|Too close for comfort : The proposed location for the MRT track pillar is at the school’s main entrance.|
TEACHERS, former students and parents of pupils of SJK(C) Naam Kheung are seeing red over an apparent change of plans for the Klang Valley My Rapid Transit (MRT) project with regard to the location for elevated tracks between the Maluri and Taman Bukit Ria stations.
PTA chairman Lim Joo Kiat said: “We had raised an objection about the MRT alignment and met with some of the project’s representatives in a dialogue in April last year.
“We were told the tracks will only be above ground across the road from the school which is located at Batu 3½, Jalan Cheras,” said.
However, in mid-August the school was informed that the tracks will be built above ground just before the school.
“This means, the tracks will be placed over the area where parents wait to pick up or drop off their children. There have been cases of objects falling off the monorail and LRT lines and injuring people, so we are rightly worried about the safety of everyone who use this space,” said Lim.
He added that the noise pollution resulting from construction and later the MRT operations would not be a conducive environment for the students.
“We want the alignment to follow Jalan Cheras and not make a bend which brings it close to the school.
“If this is not possible, we prefer the track to continue underground until it passes the school entrance,” he said.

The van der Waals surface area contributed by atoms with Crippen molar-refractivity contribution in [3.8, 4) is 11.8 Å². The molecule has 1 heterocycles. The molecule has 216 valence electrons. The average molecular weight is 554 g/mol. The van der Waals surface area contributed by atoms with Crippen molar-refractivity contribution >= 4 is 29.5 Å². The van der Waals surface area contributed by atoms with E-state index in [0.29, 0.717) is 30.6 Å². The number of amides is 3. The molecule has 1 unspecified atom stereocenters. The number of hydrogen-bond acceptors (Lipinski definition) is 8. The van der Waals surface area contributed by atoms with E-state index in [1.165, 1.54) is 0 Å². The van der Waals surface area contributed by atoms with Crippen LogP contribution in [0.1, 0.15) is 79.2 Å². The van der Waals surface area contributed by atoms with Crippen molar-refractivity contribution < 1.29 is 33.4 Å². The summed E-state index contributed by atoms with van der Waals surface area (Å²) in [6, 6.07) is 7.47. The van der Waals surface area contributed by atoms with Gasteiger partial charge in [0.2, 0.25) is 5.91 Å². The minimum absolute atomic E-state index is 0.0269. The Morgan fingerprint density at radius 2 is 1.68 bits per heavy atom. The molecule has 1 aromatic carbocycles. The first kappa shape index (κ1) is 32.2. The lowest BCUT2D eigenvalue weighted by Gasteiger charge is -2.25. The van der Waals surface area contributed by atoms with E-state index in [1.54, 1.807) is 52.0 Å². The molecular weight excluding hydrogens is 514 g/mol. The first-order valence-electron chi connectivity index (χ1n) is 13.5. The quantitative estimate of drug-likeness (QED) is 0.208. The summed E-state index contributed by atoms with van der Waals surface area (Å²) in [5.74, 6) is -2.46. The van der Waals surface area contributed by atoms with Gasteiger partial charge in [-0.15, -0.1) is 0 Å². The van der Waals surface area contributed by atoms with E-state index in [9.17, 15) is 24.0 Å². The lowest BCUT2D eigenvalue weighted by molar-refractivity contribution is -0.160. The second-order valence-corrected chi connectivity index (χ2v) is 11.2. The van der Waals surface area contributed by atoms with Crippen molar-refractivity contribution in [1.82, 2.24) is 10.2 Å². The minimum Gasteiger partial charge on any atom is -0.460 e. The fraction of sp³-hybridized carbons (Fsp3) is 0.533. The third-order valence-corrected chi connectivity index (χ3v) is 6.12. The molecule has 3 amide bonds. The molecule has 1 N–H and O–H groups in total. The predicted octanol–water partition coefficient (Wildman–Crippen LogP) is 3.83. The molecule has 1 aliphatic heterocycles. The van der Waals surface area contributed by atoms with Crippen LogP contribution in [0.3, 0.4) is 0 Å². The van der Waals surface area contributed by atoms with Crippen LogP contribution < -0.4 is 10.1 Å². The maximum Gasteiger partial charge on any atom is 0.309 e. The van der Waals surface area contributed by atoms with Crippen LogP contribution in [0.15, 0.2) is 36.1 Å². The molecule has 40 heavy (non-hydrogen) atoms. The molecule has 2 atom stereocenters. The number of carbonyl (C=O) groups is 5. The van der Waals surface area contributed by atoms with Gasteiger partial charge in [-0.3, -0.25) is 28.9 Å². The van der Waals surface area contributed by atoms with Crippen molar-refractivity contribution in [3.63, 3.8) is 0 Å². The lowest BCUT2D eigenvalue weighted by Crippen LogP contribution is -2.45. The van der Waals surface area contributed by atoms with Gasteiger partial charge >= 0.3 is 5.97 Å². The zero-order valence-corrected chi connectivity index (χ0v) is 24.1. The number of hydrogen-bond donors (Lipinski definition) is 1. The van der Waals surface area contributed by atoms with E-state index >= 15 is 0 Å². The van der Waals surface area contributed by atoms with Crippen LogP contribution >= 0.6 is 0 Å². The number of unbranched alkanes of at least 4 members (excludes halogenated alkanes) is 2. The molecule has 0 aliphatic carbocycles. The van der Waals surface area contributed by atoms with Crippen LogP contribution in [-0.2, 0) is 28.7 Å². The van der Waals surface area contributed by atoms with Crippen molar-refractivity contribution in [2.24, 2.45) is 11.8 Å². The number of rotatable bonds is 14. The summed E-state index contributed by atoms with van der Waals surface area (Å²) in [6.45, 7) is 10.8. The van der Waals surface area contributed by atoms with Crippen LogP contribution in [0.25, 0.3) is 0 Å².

In reply, project owner MRT Corp, said in a statement that the location where the MRT rail alignment surfaced above ground was the same as what was displayed to the public between March and May last year.
“The alignment was approved by the Government in June 2011 without any modifications,” it added.
“For the alignment to move from below surface level to above ground, a fair amount of space is required to build an exit portal, and to allow for a safe and gradual increment of height of the alignment.
“Thus, the alignment cannot follow the straight route along Jalan Cheras as the gradient upwards would be very steep. It is not safe for train operations as going downhill will be riskier while the steep incline would require more power to climb.
“The additional loop, which takes the alignment in front of the school, allows for a gradual ascent and descent due to the additional 400m of track,” the statement added.
“Another reason for the alignment location is that going in a straight line from the two stations would require passing through a densely built-up area along Jalan Cheras.
“Building a portal along Jalan Cheras will result in many shoplots needing to be acquired and demolished. Jalan Cheras itself will also have to be realigned to meet this need,” the statement said, adding that the current alignment requires no acquisition and allows the school to continue operating, thus causing the least social impact.
As for concerns on safety, the MRT project worksite will be hoarded up to prevent unauthorised entry while proper traffic management will ensure smooth traffic flow.
“On concerns over noise when the MRT is operational, the low-noise trains and sound barriers will reduce noise pollution.”
MRT Corp had also met with the school’s board of governors, PTA and Old Student Association on several occasions to propose a modification to the pier design in front of the school, but was rejected.